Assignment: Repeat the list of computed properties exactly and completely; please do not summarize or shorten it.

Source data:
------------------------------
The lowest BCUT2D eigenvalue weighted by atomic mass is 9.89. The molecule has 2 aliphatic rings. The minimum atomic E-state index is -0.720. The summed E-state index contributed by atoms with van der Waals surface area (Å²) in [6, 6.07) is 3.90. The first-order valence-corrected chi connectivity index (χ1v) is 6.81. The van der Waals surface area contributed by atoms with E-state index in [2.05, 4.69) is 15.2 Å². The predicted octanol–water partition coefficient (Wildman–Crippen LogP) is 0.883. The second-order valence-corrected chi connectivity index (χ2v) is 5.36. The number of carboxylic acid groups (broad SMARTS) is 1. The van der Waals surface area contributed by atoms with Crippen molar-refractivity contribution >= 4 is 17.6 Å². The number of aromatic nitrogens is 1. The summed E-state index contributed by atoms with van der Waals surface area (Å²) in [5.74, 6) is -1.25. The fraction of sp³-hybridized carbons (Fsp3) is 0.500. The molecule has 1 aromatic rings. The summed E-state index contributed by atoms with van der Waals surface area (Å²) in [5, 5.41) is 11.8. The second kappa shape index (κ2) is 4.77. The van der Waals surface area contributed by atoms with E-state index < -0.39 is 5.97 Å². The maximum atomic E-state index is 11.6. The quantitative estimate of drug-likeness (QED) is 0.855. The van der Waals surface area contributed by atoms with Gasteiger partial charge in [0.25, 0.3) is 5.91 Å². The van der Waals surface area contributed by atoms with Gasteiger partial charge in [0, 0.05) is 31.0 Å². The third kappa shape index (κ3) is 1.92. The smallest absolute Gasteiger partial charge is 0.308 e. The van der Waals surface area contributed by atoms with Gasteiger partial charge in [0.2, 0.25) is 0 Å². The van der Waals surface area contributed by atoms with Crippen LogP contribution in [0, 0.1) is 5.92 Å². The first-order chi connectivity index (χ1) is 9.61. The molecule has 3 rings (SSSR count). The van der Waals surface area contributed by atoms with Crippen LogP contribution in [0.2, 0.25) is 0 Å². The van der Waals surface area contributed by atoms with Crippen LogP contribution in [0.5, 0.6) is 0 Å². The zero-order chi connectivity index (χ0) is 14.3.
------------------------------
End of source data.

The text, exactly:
The lowest BCUT2D eigenvalue weighted by atomic mass is 9.89. The molecule has 2 aliphatic rings. The minimum atomic E-state index is -0.720. The summed E-state index contributed by atoms with van der Waals surface area (Å²) in [6, 6.07) is 3.90. The first-order valence-corrected chi connectivity index (χ1v) is 6.81. The van der Waals surface area contributed by atoms with E-state index in [2.05, 4.69) is 15.2 Å². The predicted octanol–water partition coefficient (Wildman–Crippen LogP) is 0.883. The second-order valence-corrected chi connectivity index (χ2v) is 5.36. The number of carboxylic acid groups (broad SMARTS) is 1. The van der Waals surface area contributed by atoms with Crippen molar-refractivity contribution >= 4 is 17.6 Å². The number of aromatic nitrogens is 1. The summed E-state index contributed by atoms with van der Waals surface area (Å²) in [5.74, 6) is -1.25. The fraction of sp³-hybridized carbons (Fsp3) is 0.500. The molecule has 1 aromatic rings. The summed E-state index contributed by atoms with van der Waals surface area (Å²) in [5, 5.41) is 11.8. The second kappa shape index (κ2) is 4.77. The van der Waals surface area contributed by atoms with E-state index < -0.39 is 5.97 Å². The maximum atomic E-state index is 11.6. The quantitative estimate of drug-likeness (QED) is 0.855. The van der Waals surface area contributed by atoms with Gasteiger partial charge in [0.25, 0.3) is 5.91 Å². The van der Waals surface area contributed by atoms with Gasteiger partial charge in [0, 0.05) is 31.0 Å². The third kappa shape index (κ3) is 1.92. The smallest absolute Gasteiger partial charge is 0.308 e. The van der Waals surface area contributed by atoms with Gasteiger partial charge in [0.2, 0.25) is 0 Å². The van der Waals surface area contributed by atoms with Crippen LogP contribution in [0, 0.1) is 5.92 Å². The first-order chi connectivity index (χ1) is 9.61. The molecule has 3 rings (SSSR count). The van der Waals surface area contributed by atoms with Crippen LogP contribution in [0.2, 0.25) is 0 Å². The van der Waals surface area contributed by atoms with Crippen LogP contribution in [0.5, 0.6) is 0 Å². The zero-order chi connectivity index (χ0) is 14.3.